Domestic violence law review will change little

Another discussion paper, another waste of time. If the Minister of Justice is as concerned about family violence as she claims, she should face the inconvenient truth – our casualised relationship culture is not working. Then she should sit down with her cabinet colleagues and work out an action plan to affirm marriage.

The social science evidence showing the root cause of this problem is very clear. Domestic violence is experienced in households with casual partners at a rate 10 times higher than married households. You would have thought such evidence would command the attention of our political leaders.

Unfortunately not. The same overwhelming evidence exists on the type of households where child abuse flourishes. The Hon Paula Bennett completely ignored it with her vulnerable children action plan. The Hon Amy Adams is following true to form with her domestic violence law review. Its all the usual stuff – more information sharing with government agencies, better co-ordination of agency response, new laws. In short do anything but get to the heart of the matter.

TVNZ tonight hit the nail on the head. They reported that part of the review is whether women should have access to domestic violence history when they take on new partners. New partners is the problem. We now have a relationship culture of multiple and not always serial partnerships. Relationship “churn” is an accepted and normal part of the social landscape, especially for younger New Zealanders.

But men and women are not created for this. We have an inherent calling to faithful commitment. Ignoring it is not recipe for freedom and fulfillment. It is a recipe for insecurity, anger, and violence. The evidence confirms it. Why do we keep ignoring it ?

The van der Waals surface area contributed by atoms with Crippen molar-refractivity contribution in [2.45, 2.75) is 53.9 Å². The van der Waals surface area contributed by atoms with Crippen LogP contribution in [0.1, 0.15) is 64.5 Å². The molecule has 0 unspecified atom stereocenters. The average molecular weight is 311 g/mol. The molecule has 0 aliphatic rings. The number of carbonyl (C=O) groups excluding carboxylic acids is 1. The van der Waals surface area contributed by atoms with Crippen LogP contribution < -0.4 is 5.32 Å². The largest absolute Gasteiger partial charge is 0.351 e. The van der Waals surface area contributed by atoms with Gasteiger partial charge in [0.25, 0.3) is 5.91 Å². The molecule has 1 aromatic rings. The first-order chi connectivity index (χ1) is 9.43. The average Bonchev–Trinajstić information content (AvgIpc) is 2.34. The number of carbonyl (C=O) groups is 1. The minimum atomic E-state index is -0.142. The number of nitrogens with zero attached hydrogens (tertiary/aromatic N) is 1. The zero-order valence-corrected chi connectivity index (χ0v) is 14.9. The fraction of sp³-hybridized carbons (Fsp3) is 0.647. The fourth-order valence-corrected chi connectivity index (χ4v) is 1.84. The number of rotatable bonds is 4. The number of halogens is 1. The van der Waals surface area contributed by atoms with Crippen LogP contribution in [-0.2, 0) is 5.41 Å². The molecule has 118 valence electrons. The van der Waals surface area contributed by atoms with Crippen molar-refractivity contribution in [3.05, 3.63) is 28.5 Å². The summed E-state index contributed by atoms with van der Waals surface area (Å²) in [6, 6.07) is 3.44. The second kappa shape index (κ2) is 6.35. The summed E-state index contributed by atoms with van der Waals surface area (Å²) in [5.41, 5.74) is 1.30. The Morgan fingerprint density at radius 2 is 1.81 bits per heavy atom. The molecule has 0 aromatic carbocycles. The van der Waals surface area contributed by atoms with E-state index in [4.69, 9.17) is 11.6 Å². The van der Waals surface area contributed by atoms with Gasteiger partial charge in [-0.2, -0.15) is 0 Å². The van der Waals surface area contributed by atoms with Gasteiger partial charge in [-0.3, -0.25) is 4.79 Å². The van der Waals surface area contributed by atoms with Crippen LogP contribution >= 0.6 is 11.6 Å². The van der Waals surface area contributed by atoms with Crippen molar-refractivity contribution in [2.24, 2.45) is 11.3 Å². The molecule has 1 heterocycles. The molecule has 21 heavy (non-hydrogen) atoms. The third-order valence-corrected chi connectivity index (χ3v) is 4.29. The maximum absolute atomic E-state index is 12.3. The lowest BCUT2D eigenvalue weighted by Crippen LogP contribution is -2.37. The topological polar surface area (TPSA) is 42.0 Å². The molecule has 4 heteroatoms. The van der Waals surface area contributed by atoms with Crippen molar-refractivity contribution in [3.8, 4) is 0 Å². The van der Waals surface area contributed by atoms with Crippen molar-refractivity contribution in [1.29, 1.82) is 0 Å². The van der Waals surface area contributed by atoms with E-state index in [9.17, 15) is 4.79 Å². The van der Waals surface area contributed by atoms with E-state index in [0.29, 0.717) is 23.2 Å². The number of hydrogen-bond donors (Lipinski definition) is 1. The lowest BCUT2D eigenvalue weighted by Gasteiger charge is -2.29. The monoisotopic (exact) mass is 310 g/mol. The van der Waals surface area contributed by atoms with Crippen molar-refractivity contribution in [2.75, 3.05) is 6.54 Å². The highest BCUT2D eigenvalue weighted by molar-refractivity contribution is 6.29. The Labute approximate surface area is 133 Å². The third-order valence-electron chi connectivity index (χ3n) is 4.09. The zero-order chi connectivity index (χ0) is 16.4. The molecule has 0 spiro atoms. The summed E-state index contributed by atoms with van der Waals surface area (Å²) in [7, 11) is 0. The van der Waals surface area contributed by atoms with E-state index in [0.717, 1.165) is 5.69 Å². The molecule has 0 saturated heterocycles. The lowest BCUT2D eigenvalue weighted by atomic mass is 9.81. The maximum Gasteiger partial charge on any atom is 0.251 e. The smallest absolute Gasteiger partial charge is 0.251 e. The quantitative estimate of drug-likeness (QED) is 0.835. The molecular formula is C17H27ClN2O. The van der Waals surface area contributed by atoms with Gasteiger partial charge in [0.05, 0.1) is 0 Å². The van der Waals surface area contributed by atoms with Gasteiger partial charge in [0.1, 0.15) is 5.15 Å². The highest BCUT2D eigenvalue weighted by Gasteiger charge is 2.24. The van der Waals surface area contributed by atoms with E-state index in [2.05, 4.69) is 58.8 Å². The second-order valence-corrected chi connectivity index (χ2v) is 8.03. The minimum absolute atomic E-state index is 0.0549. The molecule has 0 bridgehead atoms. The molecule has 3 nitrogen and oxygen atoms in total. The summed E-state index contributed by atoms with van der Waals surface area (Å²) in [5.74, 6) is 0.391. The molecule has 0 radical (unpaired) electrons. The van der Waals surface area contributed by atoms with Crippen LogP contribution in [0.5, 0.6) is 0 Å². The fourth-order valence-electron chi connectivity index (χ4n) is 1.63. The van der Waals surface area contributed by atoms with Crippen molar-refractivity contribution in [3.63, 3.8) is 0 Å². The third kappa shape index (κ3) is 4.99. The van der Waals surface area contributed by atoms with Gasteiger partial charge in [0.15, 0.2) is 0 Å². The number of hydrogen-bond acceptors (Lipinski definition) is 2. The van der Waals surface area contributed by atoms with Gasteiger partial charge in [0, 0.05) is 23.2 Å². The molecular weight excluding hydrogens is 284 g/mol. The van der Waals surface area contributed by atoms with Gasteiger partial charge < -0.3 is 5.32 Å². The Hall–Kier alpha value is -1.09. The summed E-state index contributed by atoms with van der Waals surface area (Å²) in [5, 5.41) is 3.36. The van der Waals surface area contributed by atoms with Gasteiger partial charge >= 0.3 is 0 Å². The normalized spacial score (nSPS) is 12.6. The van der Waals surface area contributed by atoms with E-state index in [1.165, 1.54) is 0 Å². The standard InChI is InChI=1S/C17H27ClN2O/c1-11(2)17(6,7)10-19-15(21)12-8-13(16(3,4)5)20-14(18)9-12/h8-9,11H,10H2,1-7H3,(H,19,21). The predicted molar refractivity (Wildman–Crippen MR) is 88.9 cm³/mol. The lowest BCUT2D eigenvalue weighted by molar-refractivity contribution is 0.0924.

Ewen McQueen
August 2015

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Honour a long way from home

We pulled into the supermarket in a coastal village in southern Greece just as it was closing for the evening. The grandfather of the family business inquired where we were from. New Zealand we said. He immediately informed the rest of the family they must re-open for us. There was gratitude for courageous services provided by our fellow countrymen many years before.

A few days later in a mountain village in the Mani we had coffee. This time our young Greek waiter told of us of the many New Zealand soldiers who had been in the area in the 1940s. He knew more than we did about the deeds of our soldiers.

Thermopylae

Thermopylae, Greece

Some days later again we stopped at perhaps the most famous battle site in Greece – Thermopylae. Located on a narrow strip of land between the mountains and the coast north of Athens this was where in 480BC a tiny band of 300 Greek Spartan warriors held out against hundreds of thousands of invading Persian soldiers. Eventually they were all killed but their heroic efforts against all odds are upheld in Greece as the pinnacle of Greek courage and fighting spirit.